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Celebrating queer filmmakers: Derek Jarman

During LGBT history month, I want to celebrate one of British cinema’s most enigmatic figures: Derek Jarman. Throughout his illustrious career, Jarman pursued many artistic ventures: he authored autobiographical journals, wrote poems, and painted Renaissance art; but above all he was a filmmaker of enormous talent. His peculiar style of avant-garde cinema maintained its relevance as a result of his eccentric private life and his political activism. He constantly fought for gay rights, despite his personal struggle with HIV AIDS, and should be remembered as one of Britain’s best creators.

Born into a typically middle-class home in Middlesex, his early interest in art brought him to the University of London and the Slade School of Art. After coming out as gay, Jarman increasingly used his early art pieces and film as expressions of his homosexual desires. His first feature film Sebastian (1976) caused a stir in the art cinema world due to its unconcealed portrayal of gay sexual desires. The story about the martyrdom of St. Sebastian was released at a time of great social and political discomfort at the idea of queerness. His early experimental work was shot mostly on a Super-8 camera, an unpopular choice of camera for auteur filmmakers of the time.

Furthermore, the artist was not one to shy away from controversy and with the support of funding from Channel 4, Jarman could continue to produce cutting edge low-budget art cinema. His film Caravaggio (1986), based on the life of Italian painter Michelangelo de Caravaggio excited controversy once again for its overt presentation of homosexuality. In many ways, the visceral reaction to the film turned Caravaggio’s story into something as much about Caravaggio as Jarman himself. Indeed, both artists had been scandalized due to their controversial work and unwillingness to follow the discriminatory attitudes of their time.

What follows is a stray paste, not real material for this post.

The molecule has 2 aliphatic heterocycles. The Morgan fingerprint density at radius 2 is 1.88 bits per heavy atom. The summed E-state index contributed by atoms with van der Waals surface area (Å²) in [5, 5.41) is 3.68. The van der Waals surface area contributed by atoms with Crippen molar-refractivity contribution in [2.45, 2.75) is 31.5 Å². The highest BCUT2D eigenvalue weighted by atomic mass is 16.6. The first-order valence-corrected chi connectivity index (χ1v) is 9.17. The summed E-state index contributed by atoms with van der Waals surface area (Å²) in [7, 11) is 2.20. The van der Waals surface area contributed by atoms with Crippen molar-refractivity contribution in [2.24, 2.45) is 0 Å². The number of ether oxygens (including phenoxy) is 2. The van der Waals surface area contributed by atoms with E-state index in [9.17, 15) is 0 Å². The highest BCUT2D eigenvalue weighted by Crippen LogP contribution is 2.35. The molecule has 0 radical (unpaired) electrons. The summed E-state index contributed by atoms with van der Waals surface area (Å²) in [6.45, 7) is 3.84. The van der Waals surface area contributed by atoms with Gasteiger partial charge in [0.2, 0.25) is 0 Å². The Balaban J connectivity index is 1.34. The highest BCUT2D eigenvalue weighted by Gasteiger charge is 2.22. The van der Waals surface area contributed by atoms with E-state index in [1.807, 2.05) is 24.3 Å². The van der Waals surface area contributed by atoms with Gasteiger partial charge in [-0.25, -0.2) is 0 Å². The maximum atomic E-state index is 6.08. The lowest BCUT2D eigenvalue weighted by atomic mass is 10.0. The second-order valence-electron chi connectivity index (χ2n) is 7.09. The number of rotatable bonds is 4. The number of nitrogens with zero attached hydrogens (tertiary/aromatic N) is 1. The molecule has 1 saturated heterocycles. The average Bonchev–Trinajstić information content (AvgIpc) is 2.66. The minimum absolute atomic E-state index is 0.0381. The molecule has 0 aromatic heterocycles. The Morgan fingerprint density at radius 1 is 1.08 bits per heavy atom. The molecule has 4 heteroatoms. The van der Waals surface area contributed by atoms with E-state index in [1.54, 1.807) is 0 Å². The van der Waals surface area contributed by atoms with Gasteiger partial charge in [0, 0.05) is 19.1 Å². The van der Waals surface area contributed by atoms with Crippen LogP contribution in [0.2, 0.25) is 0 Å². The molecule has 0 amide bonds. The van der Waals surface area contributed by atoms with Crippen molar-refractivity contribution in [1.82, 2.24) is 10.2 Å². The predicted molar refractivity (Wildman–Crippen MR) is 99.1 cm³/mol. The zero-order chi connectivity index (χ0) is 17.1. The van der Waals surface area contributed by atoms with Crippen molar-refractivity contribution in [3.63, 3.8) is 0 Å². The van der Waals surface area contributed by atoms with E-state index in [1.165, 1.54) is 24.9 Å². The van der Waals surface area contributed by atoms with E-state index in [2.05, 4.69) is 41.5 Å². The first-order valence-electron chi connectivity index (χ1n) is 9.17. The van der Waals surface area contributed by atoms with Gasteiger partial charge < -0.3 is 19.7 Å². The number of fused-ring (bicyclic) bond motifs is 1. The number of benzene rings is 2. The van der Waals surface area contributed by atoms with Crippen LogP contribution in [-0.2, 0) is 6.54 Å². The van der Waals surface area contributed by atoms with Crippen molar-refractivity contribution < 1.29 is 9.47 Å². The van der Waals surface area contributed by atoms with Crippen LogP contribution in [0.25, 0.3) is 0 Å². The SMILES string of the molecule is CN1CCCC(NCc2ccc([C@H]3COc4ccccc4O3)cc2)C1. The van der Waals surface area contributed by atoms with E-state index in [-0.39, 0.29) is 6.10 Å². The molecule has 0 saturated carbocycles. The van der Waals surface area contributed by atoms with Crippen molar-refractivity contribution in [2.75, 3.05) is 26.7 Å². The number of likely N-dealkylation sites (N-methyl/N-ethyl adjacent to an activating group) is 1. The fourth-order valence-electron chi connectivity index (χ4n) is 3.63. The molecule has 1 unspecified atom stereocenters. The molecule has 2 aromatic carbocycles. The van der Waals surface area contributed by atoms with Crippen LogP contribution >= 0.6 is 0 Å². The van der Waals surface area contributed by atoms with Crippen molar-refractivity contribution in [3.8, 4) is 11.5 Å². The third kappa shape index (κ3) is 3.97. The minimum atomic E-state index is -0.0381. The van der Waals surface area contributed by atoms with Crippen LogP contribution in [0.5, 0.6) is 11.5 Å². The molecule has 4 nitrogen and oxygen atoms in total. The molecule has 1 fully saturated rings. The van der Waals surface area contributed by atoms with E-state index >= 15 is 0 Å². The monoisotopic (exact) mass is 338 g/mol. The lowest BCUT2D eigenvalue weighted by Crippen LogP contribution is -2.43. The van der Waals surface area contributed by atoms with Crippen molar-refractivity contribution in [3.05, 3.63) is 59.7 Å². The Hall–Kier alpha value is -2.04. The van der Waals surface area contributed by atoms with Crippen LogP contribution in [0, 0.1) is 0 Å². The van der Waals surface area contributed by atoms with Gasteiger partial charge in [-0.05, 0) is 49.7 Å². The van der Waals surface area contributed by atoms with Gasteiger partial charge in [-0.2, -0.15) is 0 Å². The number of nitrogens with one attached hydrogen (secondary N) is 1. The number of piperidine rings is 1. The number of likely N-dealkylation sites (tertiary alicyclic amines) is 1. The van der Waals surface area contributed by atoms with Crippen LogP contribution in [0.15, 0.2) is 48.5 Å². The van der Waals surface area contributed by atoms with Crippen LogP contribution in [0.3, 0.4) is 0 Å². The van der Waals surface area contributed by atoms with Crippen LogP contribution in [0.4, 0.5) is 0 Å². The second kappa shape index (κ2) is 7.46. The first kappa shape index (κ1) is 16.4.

By the 1980s, as Jarman had already established himself as a major European auteur, he shifted his focus towards political activism. Amidst his AIDS diagnosis he become an outspoken critic of the anti-gay policies of the Thatcherite government, most notably the Clause 28 legislation which prohibited the promotion of homosexuality in education. Along with this his films became overtly political, The Last of England (1987) deliberately named after Madox Brown’s painting of emigrants leaving England to go to the New World, could be interpreted as an attack on the Thatcherite policies of the late 1980s.

As Jarman reached the end of his life he released one of his most timely pieces of work Blue (1993). A much-celebrated piece of contemporary art, it simply presents a blue frame, and a metaphorical reflection of the blindness caused by his AIDS. The blue frame is accompanied by a voice over narration telling the story of the artist’s life along with Simon Fisher Turner’s synthesized music. It has since become an installation at modern art museums across the world and is a sobering reminder of an artist with immense talent and ambition.

During this LGBT history month, let us remember Jarman as someone who was marginalized but also as someone with an enthusiasm and extravagance that made him one of the most significant avant-garde filmmakers of all time.

Image: Gorup de Besanez via Wikimedia Commons